22 March 2012


Paul Anderson,  Tribune column, 23 March 2012

Sometimes, anniversaries come as a shock to the system. Yep, it’s 35 years this week that the Clash released their first single:
White riot – I wanna riot
White riot – a riot of my own
White riot – I wanna riot
White riot – a riot of my own
It wasn’t the first Brit punk 45 – that was the Damned’s “New Rose” in October 1976, which was followed by the Sex Pistols’ “Anarchy in the UK” and several others – but it was the decisive one, for me at least. I’d been ready for punk for some time: my record collection had expanded since 1975 from the Beatles, the Stones, Led Zep and the Who to include the Velvet Underground, the Stooges, Dr Feelgood, Patti Smith and the Ramones. But it was “White Riot” that made me cut my hair and ditch the flares.

And it was a long, long time ago. Since then, I’ve been to university, worked, done sex and drugs and rock’n’roll, worked, done more sex and drugs and rock’n’roll, worked – and now I’m in my fifties. But I don’t think I’ve really grown up, at least in the way that my parents grew up.

Sure, I’m wiser than I was, or at least I hope I am. I’ve been married and divorced. I don’t live in a junkie squat or a squalid bedsit any more. I own a slowly increasing percentage of a bijou two-up, two-down in fashionable Ipswich with gas central heating. I’ve got lots of books and DVDs and CDs, and state-of-the-art computer kit on which I can produce a magazine or a website or a feature film in my own home. I’ve no kids. So far, the current wave of austerity hasn’t hit me, though I worry about the next six months.

A smug, middle-aged, middle-class git, you might justifiably think. In my own mind, however, I’m still pretty much where I was 35 years ago when I cut my hair and ditched the flares. The music will never die, for starters. I still despise going straight. And the politics of the era still resound, much more than you’d think.

Back then, I was a revolutionary leftist – an anarchist by 1977, though in the previous two years I’d been through Trotskyism and Maoism, as teenagers did back then. Today I’m not a revolutionary, and haven’t been for nearly 30 years. That, though, is more about facing reality than any big change of heart. Sometime after the 1983 general election I twigged that the British working class wasn’t going to start a revolution and that you couldn’t be taken seriously playing Citizen Smith for real.

But when I joined the Labour Party in the mid-1980s, it wasn’t as an entryist but because I'd come to believe that boring old social democracy was the only credible alternative to the privatising class-war lunacy of the Thatcher government. As Richard Neville almost put it, it might have been only a potential inch of difference, but it was an inch in which we might be able to live.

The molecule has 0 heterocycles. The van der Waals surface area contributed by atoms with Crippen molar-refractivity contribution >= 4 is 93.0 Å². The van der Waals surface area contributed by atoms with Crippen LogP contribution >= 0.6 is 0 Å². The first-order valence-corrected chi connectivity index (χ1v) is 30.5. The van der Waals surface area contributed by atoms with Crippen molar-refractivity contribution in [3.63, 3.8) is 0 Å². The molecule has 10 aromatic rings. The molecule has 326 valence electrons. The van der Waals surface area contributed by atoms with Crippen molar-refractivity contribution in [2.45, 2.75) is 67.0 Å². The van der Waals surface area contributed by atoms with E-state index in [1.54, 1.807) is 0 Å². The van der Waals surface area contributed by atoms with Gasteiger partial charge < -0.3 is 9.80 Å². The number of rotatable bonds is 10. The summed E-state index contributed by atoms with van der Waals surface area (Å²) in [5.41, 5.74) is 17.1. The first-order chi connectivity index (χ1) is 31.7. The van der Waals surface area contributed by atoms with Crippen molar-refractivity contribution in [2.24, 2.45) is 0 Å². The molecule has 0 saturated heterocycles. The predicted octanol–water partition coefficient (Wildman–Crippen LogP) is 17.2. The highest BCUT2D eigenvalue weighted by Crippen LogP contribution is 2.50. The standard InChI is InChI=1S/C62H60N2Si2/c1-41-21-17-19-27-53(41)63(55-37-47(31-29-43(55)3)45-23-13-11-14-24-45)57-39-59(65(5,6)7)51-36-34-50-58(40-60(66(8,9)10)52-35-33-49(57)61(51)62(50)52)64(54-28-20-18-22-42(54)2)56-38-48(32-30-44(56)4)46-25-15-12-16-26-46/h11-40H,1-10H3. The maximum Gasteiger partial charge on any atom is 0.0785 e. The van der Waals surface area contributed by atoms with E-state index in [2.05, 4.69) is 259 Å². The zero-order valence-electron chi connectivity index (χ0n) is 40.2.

The thing is, I haven’t really moved on politically since then, and nor has most of my generation. I grudgingly accepted Neil Kinnock’s policy review after the 1987 general election, and even more grudgingly swallowed Labour’s rightward shift under John Smith and Tony Blair after 1992.

Since then, Labour has left me colder and colder. New Labour was a success as a marketing strategy but the 1997-2010 government did little that has lasted apart from devolution. I’m still a party member, mainly because Labour makes a difference in local government, but I don’t believe the bollocks that comes from the party leadership. I want a return to Kinnockism circa 1988. So do most other party members and a large number of supporters.

Now, however, the kids have taken over. Last week’s New Statesman carried a long essay by Alwyn W Turner – a byline I didn’t recognise, but that’s my fault – looking at the failure of my generation to make any impact on mainstream politics in Britain. The New Labour crew were all born 1945-55, the new Tory and Lib Dem boys in 1965-79 … and it’s New Labour’s sidekicks, the researchers and spin-doctors for Blair and Brown, all born 1965-79, who now lead Labour.

They’re too young for the Clash. They look to focus groups and nothing else. Their problem, and ours.